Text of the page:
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When the Back Roads column listed the 138 school districts in Benton County about 70 years before, it seemed like a natural follow-up to zero in on just one of these schools and take a broader look at it. Coal Gap School out east of Garfield was chosen. Coal Gap District No. 105 was once Jennings Switch No. 105.

One day, I went with Clora Nichols of Garfield and Cleva Douglas of Bayless out to the old Coal Gap school house and recalled memories of their own school days...

Amid the laughs out there that day, there were some bittersweet memories. Even I, who had not been there before, caught a wisp of that. We were standing on the north side of the school building looking down toward Beaver Lake a few hundred yards away. When Coal Gap was educating that area's children, the lake was not there, but White River meandered along through that valley. Both Mrs. Nichols and Mrs. Douglas had been reared in that valley. Later, each and her husband had lived in that valley as they reared their own children.

"They say," Mrs. Nichols said, "that there's a hundred feet of water over the place where Raymond and I lived."

The origin of the Coal Gap School is lost in the dimness of time. A list of Coal Gap school directors at the office of the county school supervisor's office starts out: "elected by 1887." That list goes to 1909 and includes E. Thompson, W.W. Berry, Thomas Wade, J.B. Packard, H.J. Gayler, S.L. McGinnis, W.M. Sharp, M.B. Hegwood, J.A. Martin, Dink Morrison, M.S. Hegwood, J.W. Green and Harmon Williams.

Most of these got their mail at Glade or Larue. The Glade Post Office was in three different locations, but always the same community as Coal Gap. The last location, a store and post office, stood about three-fourths of a mile form Coal Gap School. Raymond Nichols (Clora's husband) was the last postmaster. The post office and store building was moved to Pea Ridge after the lake came in.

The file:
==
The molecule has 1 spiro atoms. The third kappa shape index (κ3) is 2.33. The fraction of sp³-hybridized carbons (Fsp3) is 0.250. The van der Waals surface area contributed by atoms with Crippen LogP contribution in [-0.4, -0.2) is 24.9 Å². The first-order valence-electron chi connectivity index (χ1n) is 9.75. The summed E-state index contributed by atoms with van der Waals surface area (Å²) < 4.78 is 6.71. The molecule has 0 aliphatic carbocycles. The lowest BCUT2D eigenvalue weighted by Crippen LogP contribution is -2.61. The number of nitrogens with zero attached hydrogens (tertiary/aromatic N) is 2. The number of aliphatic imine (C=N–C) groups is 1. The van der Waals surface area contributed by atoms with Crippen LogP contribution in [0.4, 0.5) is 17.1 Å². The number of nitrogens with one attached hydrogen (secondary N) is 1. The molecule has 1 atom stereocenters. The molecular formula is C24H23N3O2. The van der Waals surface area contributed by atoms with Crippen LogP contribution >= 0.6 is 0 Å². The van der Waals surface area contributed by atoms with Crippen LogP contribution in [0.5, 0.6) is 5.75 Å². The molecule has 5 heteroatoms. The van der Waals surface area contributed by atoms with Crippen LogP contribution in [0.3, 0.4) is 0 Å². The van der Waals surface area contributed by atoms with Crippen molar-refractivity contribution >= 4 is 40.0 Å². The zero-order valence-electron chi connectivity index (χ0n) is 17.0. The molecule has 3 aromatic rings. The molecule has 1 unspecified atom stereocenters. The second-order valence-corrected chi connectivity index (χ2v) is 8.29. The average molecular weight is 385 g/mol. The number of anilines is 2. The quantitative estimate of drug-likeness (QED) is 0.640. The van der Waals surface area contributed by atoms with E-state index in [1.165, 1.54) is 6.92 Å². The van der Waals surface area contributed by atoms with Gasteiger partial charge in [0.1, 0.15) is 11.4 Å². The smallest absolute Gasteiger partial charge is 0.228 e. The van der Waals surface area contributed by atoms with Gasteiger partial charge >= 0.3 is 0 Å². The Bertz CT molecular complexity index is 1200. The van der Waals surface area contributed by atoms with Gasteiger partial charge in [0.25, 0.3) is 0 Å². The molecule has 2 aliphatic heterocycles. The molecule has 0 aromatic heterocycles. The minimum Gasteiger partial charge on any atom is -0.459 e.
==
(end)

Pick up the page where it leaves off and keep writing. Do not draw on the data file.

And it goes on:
It is said that at an early date, the school was called "Seed Tick." Tradition says that land for the Coal Gap School was donated by Edd Jennings. This seems to be borne out in deed records at the courthouse. In 1901, his children -- G.W., J.L., J.M., E.P. and S.J. (who was the wife of J.A.) Jennings -- deeded one and three-fourths acres to the Coal Gap School District No. 105 for $1 "so long as it is used for a school." Oddly, there already was a schoolhouse on the property, making it appear that the deed originally given may not have been filed earlier.

It is believed that there have been three different schoolhouses there -- an early-day building, a two-story one that was moved away in the 1930s and the present one-story structure. The two-story one was moved south of the school location and used for a barn until Beaver Lake came into being. The school was a one-room, one-teacher school all along, Mrs. Nichols and Mrs. Douglas said, but the second floor of the one building was to have been a lodge hall that never was finished inside.

On Jan. 20, 1949, upon petition of both Coal Gap and Garfield patrons, the Benton County Board of Education agreed to dissolve Coal Gap School District No. 105 and annex it to the Garfield District No. 114. About seven weeks later, on March 5, 1949, Garfield School District 114 was dissolved and annexed to Rogers School District No. 30. Children of both the old Coal Gap and the old Garfield districts today attend the Garfield School through the sixth grade, while junior and senior high school students are bused into Rogers.

Once the Coal Gap schoolhouse ceased being used for school purposes, the bell was purchased by Henry Tilford, who later gave it to Harry Douglas (Cleva's husband).

The loss of the school, always the hub of community affairs, was followed soon after by the damming of White River to create Beaver Lake. This brought further changes to the community. One of these changes was in the roads. Many from Coal Gap previously had gone to Rogers by way of crossing both Cedar Creek and Ford's Creek to reach Arkansas Highway 12, the route taken on into Rogers. That route had to be closed for the lake, and Slate Gap Road was established leading to Arkansas Highway 127 and on into Garfield. Other new roads followed.

The name Coal Gap. I asked, "Were there coal deposits in the community?" Neither lady thought so. They pointed out that there were slate deposits there, though, and sometimes children of long ago used pieces of this slate for writing tablets with chalk for a "pencil."

Among teachers called to mind by Mrs. Nichols and Mrs. Douglas were Ollie Scott, Albert McGinnis, Ruth Neeley, Willie Edens, Jay Dawson, Georgine Rakes, Mrs. Gardner, Mitchell Finn, Evelyn Flynn, Lola Muchamore, Verda Mae Graham, Mr. Knotson, Marion Shaddox, Frances Wilson, Willie Williams, Pauline Dawson, Bill Knox, Irene Musgrove, Florence Todd and Sybil Moore. The list is incomplete.


Editor's note: The above account is the second in a two-part article published from Benton County Schools That Were, Vol. 1 pp 9-10 by Billie Jines and is published with permission.

Editorial on 07/31/2019

Print Headline: Coal Gap School

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